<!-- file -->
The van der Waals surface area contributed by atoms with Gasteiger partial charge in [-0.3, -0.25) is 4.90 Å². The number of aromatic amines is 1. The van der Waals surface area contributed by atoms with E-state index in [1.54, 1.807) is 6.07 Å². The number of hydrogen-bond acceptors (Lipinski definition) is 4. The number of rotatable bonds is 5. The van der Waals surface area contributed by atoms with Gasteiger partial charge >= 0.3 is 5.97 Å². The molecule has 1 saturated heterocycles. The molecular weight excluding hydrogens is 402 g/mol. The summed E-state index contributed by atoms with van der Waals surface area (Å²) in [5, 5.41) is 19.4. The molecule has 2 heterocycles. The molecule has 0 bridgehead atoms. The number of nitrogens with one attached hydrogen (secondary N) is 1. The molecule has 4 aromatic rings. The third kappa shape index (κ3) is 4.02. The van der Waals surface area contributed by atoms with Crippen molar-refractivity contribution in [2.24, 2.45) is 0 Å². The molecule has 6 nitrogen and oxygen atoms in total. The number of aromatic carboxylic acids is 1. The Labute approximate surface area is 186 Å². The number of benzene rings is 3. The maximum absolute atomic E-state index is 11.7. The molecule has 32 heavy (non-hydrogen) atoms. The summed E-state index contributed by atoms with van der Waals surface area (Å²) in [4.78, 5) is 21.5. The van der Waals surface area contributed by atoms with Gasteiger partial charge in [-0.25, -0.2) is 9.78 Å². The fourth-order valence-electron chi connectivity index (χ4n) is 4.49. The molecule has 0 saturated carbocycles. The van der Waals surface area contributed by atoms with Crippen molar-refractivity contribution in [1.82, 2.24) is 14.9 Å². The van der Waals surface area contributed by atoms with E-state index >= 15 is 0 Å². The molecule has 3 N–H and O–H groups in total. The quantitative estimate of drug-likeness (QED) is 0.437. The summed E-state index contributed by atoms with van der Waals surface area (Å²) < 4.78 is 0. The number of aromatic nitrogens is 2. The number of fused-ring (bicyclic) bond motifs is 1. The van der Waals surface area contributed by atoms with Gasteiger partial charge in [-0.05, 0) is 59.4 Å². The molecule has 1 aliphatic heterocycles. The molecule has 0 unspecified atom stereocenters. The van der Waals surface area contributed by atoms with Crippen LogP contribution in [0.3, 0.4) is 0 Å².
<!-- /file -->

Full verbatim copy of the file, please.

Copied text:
The van der Waals surface area contributed by atoms with Gasteiger partial charge in [-0.3, -0.25) is 4.90 Å². The number of aromatic amines is 1. The van der Waals surface area contributed by atoms with E-state index in [1.54, 1.807) is 6.07 Å². The number of hydrogen-bond acceptors (Lipinski definition) is 4. The number of rotatable bonds is 5. The van der Waals surface area contributed by atoms with Gasteiger partial charge >= 0.3 is 5.97 Å². The molecule has 1 saturated heterocycles. The molecular weight excluding hydrogens is 402 g/mol. The summed E-state index contributed by atoms with van der Waals surface area (Å²) in [5, 5.41) is 19.4. The molecule has 2 heterocycles. The molecule has 0 bridgehead atoms. The number of nitrogens with one attached hydrogen (secondary N) is 1. The molecule has 4 aromatic rings. The third kappa shape index (κ3) is 4.02. The van der Waals surface area contributed by atoms with Crippen molar-refractivity contribution in [2.24, 2.45) is 0 Å². The molecule has 6 nitrogen and oxygen atoms in total. The number of aromatic carboxylic acids is 1. The Labute approximate surface area is 186 Å². The number of benzene rings is 3. The maximum absolute atomic E-state index is 11.7. The molecule has 32 heavy (non-hydrogen) atoms. The summed E-state index contributed by atoms with van der Waals surface area (Å²) in [4.78, 5) is 21.5. The van der Waals surface area contributed by atoms with Gasteiger partial charge in [-0.25, -0.2) is 9.78 Å². The fourth-order valence-electron chi connectivity index (χ4n) is 4.49. The molecule has 0 saturated carbocycles. The van der Waals surface area contributed by atoms with Crippen molar-refractivity contribution in [1.82, 2.24) is 14.9 Å². The van der Waals surface area contributed by atoms with E-state index >= 15 is 0 Å². The molecule has 3 N–H and O–H groups in total. The quantitative estimate of drug-likeness (QED) is 0.437. The summed E-state index contributed by atoms with van der Waals surface area (Å²) < 4.78 is 0. The number of aromatic nitrogens is 2. The number of fused-ring (bicyclic) bond motifs is 1. The van der Waals surface area contributed by atoms with Gasteiger partial charge in [-0.05, 0) is 59.4 Å². The molecule has 1 aliphatic heterocycles. The molecule has 0 unspecified atom stereocenters. The van der Waals surface area contributed by atoms with Crippen LogP contribution in [0.3, 0.4) is 0 Å².